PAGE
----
Mike Pence’s swearing-in is full of symbolism
WASHINGTON — Vice President-elect Mike Pence, unlike Donald Trump, won’t address the crowd after he’s sworn into office Friday.
Instead of a speech, Pence has two other ways to send a political message. He’s chosen conservative Supreme Court Justice Clarence Thomas, a man of few words on the bench, to administer the oath of office, and he will swear the oath with his hand on Ronald Reagan’s Bible.
Reagan is the politician who inspired Pence to leave the Democratic Party of his youth.
Pence made continuous references to Reagan throughout the campaign, including arguing that Trump has much in common with “the great communicator.”
And he told USA TODAY Wednesday he finds himself drawn more and more to Reagan’s vice president, George H.W. Bush, as a role model for the job of No. 2.
“Because then, as now, there was a transformational leader,” he said. “It just informs me that the last administration that revived the country and literally changed the world is a good place for me to look for an example of a vice president who supports a president like that,” Pence said.
Reagan also changed Pence’s life.
Raised in an Irish Catholic family, Pence’s early political heroes were the Kennedys. He was a youth coordinator for the Bartholomew County Democrats and voted for Jimmy Carter for president.
Pence doesn’t know what it was that later made him connect with Reagan.
“But there was something about the man,” he said during a campaign speech he gave at the Ronald Reagan Presidential Library. “I don’t know if it was the fact that he was an unambiguous Irishman, his Midwestern roots, but he inspired me.”
Reagan biographer Craig Shirley isn’t surprised by Pence’s feeling of kinship with Reagan.
“The both came from the Midwest. They are both very firm conservatives in their conviction, but very gentle in their manner,” he said. “And they both got their start in radio.”
Reagan’s first job out of college was as a radio announcer in Iowa. Pence was a radio talk show host for much of the 1990s before his 2000 election to Congress.
One of his favorite stories — one that he says his children have heard 1,001 times — is how he met Reagan during an unsuccessful bid for a House seat in 1988.
“I felt like I was talking to Mount Rushmore,” he’s said in one of his many retellings of that encounter.
By the time Pence made it to Congress more than a decade later, however, he felt like a late arrival to the Republican Revolution. But Pence remained guided by the principles of a strong military, less government, less taxes and traditional moral values during his 12 years in Congress and four years as Indiana’s governor.
When Pence became Trump’s running mate, one of his favorite campaign events was traveling to the Reagan Library to draw comparisons between Reagan and Trump.
Pence was given the rare privilege of being allowed to work out of Reagan’s last office as he finished up the speech he would deliver that September day.
“The most straight talking candidate since Ronald Reagan is running against one of the most dishonest candidates ever,” Pence said in that speech. Both Reagan and Trump, he said, shared the same “broad-shouldered leadership and common-sense conservative principles.”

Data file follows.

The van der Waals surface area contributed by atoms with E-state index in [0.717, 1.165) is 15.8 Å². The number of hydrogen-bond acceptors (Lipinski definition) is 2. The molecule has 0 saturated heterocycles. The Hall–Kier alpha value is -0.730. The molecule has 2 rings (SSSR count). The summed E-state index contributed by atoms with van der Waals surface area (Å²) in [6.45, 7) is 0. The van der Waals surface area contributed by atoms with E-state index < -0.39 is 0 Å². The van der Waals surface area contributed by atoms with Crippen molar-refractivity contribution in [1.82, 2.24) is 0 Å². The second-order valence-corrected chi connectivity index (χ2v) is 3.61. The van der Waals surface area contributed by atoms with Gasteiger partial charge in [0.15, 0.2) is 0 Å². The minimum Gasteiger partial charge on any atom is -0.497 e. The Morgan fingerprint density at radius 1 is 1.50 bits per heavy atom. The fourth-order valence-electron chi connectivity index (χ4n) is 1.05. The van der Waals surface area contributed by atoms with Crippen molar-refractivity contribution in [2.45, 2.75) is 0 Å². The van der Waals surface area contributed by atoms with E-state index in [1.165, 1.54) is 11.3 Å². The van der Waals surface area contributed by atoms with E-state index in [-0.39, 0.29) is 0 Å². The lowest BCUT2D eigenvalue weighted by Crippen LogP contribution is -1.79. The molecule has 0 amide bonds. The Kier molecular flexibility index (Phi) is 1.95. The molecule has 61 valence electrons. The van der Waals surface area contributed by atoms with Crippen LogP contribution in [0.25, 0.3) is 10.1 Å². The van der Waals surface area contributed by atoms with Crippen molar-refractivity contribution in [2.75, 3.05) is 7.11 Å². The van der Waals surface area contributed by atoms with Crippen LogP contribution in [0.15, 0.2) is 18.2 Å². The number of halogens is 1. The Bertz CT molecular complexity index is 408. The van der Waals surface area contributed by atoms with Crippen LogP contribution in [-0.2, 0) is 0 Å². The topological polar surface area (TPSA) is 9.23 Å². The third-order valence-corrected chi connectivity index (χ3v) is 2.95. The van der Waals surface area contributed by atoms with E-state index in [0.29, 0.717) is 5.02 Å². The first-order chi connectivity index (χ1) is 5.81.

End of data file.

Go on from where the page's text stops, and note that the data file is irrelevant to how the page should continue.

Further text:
Shirley said there are similarities between Reagan and Trump, but there are also a lot of differences.
Both were “outside status quo” candidates who were threats to the establishment. But Reagan campaigned and governed more as a philosophical conservative, Shirley said, whereas Trump didn’t campaign “in the traditional American conservative style and not in the Reagan style.”
Reagan’s children spoke out against Trump during the campaign. Both Michael Reagan, a conservative, and Ron Reagan, a liberal, said their father would have been appalled by Trump’s candidacy.
The Reagan family Bible that Pence will use Friday was owned by his mother, Nelle. It’s kept under bulletproof glass at the Reagan museum and is the first artifact a visitor sees.
“You can’t miss it,” said John Heubusch, executive director of the Ronald Reagan Presidential Foundation and Institute.
There are comments written throughout the margins of the book, put there by both Nelle and her son.
Reagan used the Bible for his inaugurations as governor and president, with the book open to this underlined verse:
“If my people, which are called by my name, shall humble themselves, and pray, and seek my face, and turn from their wicked ways; then will I hear from heaven, and will forgive their sin, and will heal their land.” (2 Chronicles 7:14)
Shirley said it was one of Nelle Reagan’s favorite verses. “That’s in part why Reagan chose that passage,” he said.
Pence, who likes to describe himself as a “Christian, a conservative and a Republican – in that order,” coincidentally closed many of his campaign speeches with those words.
“It’s an ancient verse that encourages people to pray with a promise that God will hear from heaven and heal their land,” he told IndyStar.
The more than 100-year-old Bible, which has never been out of the possession of the Reagan family or foundation, will be transported to Washington by one of Reagan’s first advance men who is on the foundation’s board. It will be locked in a safe in the Senate until minutes before the inauguration ceremony. There’s even a plan for how to protect the Bible from the rain which has been forecast for Friday.
“It’s very fragile,” Heubusch said.
In addition to Reagan’s Bible, Pence will also use the Bible he opens every morning.
Pence personally called Thomas to ask him to administer the oath. He’s said he admires Thomas’ philosophy and his “courage on the bench.”
When he takes the oath, Pence told Fox News Sunday, he will be thinking about “what an honor it is to stand next to a man who I know can restore and revive this country.”
“I’ll also be thinking, as the grandson of an Irish immigrant, what a great country this is,” he said.